After the UAE economy contracted by 6.2 per cent in 2020 (and possibly even as much as 10.9 per cent in Dubai), there is a long way to go to get back to where we were. Luckily, after a better 2021, the IMF expects non-oil GDP to increase by 3 per cent in 2022.
With Expo 2020 set to continue until the end of March, bringing a wide range of visitors and business leaders to Dubai, the impact on the hospitality and aviation industries, which were badly affected by pandemic restrictions, has been significant.
Not only this, as the Expo 2020 site will be transformed into District 2020, which will provide a human-first sustainable city, offering an attractive location for the ever-increasingly number of tech entrepreneurs in the area. As Dubai continues to grow as a tech hub, it will thrive – heightening demand for professional services talent.
Thinks are certainly looking up in the UAE, but what does that mean for recruitment?
A booming job market
An economic recovery means business growth, and in most cases, and to achieve that hiring new talent is essential. With its attractive offer for tech entrepreneurs, Dubai is also seeing an influx of small businesses and start-ups, which need the best talent across the finance, tech, legal and HR sectors to thrive.
We’ve hit the ground running as we enter 2022, with an abundance of available roles, and we’re expecting that trend to continue throughout the year as the world opens up and we return to a more normal way of living.
A six-month delay
While companies’ appetites for new hires continue to increase, demand is outstripping the supply of available talent – an issue we’re seeing around the world. According to our own recent research, more than a third of employees will look for a new role in the first six months of this year, but businesses should prepare for six-delay on getting the right talent into the business.
We’re finding that many candidates are reticent to move on, as in many cases – particularly in the finance sector – they are expecting bonuses at the end of March. After that point, candidates may jump at the chance to move – but business leaders will still have to contend with notice periods of three months.
Although there could be a delay, we recommend that businesses identify their requirements and start their search as early as possible. Early conversations will be the key to securing the best talent, even if you have to wait a little while for them to join the company.
Limited access to Expat talent
Due to pandemic restrictions, many expats were forced to head home from Dubai and the wider UAE. While the situation remains so unstable in Europe – the key market for expat talent here – we’re finding that many expats are uncomfortable will the idea of making a move, especially if they we burned before.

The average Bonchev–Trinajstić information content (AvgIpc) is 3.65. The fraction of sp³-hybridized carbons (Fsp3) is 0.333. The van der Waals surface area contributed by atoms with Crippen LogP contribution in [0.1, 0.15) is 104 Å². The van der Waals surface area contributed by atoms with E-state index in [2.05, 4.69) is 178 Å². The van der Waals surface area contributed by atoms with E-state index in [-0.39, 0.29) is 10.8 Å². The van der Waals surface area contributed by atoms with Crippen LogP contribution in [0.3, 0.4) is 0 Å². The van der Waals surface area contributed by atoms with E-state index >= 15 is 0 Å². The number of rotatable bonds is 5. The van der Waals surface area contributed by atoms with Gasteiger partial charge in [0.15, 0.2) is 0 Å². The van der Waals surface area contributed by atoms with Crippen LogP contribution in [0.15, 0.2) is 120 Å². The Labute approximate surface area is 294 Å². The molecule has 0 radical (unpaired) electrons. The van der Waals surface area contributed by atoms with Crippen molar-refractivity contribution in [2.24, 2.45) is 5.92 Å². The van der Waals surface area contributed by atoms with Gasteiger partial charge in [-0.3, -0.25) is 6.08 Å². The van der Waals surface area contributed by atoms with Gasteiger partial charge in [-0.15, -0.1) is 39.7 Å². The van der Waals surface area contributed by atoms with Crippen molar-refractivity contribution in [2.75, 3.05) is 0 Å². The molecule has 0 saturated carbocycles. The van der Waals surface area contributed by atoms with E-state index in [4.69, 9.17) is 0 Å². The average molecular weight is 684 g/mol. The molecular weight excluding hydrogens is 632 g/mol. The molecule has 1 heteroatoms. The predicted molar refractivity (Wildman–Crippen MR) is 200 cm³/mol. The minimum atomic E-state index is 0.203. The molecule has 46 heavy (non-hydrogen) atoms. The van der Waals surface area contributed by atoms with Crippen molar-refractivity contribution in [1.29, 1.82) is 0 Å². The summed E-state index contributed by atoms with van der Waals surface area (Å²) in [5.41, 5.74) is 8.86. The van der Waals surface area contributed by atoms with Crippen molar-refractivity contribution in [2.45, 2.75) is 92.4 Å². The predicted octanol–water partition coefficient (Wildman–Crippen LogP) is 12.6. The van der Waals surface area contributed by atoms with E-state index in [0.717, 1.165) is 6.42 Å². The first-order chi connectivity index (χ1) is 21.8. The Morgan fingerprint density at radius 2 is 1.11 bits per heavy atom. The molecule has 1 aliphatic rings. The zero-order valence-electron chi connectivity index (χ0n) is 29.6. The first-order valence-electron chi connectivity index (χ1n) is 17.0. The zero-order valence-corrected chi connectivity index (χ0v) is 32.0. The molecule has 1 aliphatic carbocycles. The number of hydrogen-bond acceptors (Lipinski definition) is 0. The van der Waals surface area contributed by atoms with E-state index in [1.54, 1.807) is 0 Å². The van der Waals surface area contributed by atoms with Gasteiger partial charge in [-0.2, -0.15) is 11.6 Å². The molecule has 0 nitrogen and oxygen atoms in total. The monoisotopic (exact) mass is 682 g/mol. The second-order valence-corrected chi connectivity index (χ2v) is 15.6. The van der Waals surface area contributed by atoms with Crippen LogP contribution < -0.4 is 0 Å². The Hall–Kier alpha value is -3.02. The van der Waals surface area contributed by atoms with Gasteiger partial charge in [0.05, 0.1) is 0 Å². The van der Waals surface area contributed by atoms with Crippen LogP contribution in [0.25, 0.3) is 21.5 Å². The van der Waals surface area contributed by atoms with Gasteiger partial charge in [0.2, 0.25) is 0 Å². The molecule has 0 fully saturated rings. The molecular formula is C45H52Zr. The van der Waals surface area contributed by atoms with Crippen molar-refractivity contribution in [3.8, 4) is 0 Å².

On the other side of the coin, with many European countries once again tightening restrictions to protect their population and health services from the Omicron variant, many employees are becoming frustrated. Dubai has managed the pandemic extremely well, only locking down for a short period of time early on in the pandemic. For those itching to get on with their lives, Dubai looks like the a utopia – although this is more true for younger, entry-level candidates, and there is still a lack of seniority available in the market.
Continued hybrid and remote working
Many businesses in the UAE are keen to return to normality, with many expecting their staff to be in the office five days a week – but candidates’ expectations have changed throughout the pandemic.
With people around the world showing that office-based work can be just as successfully and efficiently completed from home, many of the candidates we speak to are seeking long-term flexibility, and they are unwilling to compromise.
Many multinationals are offering some remote or hybrid working options, allowing their UAE locations parity with their employees elsewhere, but local companies are resisting, which could impact their access to the best talent in the year ahead.
Rapidly increasing pay
Remuneration levels been relatively stable in the UAE of the past year, but mirroring themes in the UK and wider Europe, we’re expecting salaries to rise rapidly over the next six months. As there is such a lack of candidates, particularly at senior levels, companies should be prepared compete.
While benefits and additional opportunities are helpful tools for separating one business from another, but these are no substitute for the right salary. To find out the going rate for roles in your sector, check out our 2022 Salary Guide.
A year of opportunity?
While the economy looks set for a strong year, it could take a few months for the hiring market to find its stride. From April onwards, we’re expecting a mass movement of employees – Dubai’s own ‘Great Resignation’ – as candidates move after they receive expected bonuses.
Despite movement in the market, business leaders should prepare for stiff competition. Our sister offices around the world are reporting that candidates often have multiple offers on the table – and small things can often tip the balance, which means that employers will need to consider their offering in all areas if they are going to success in 2022.
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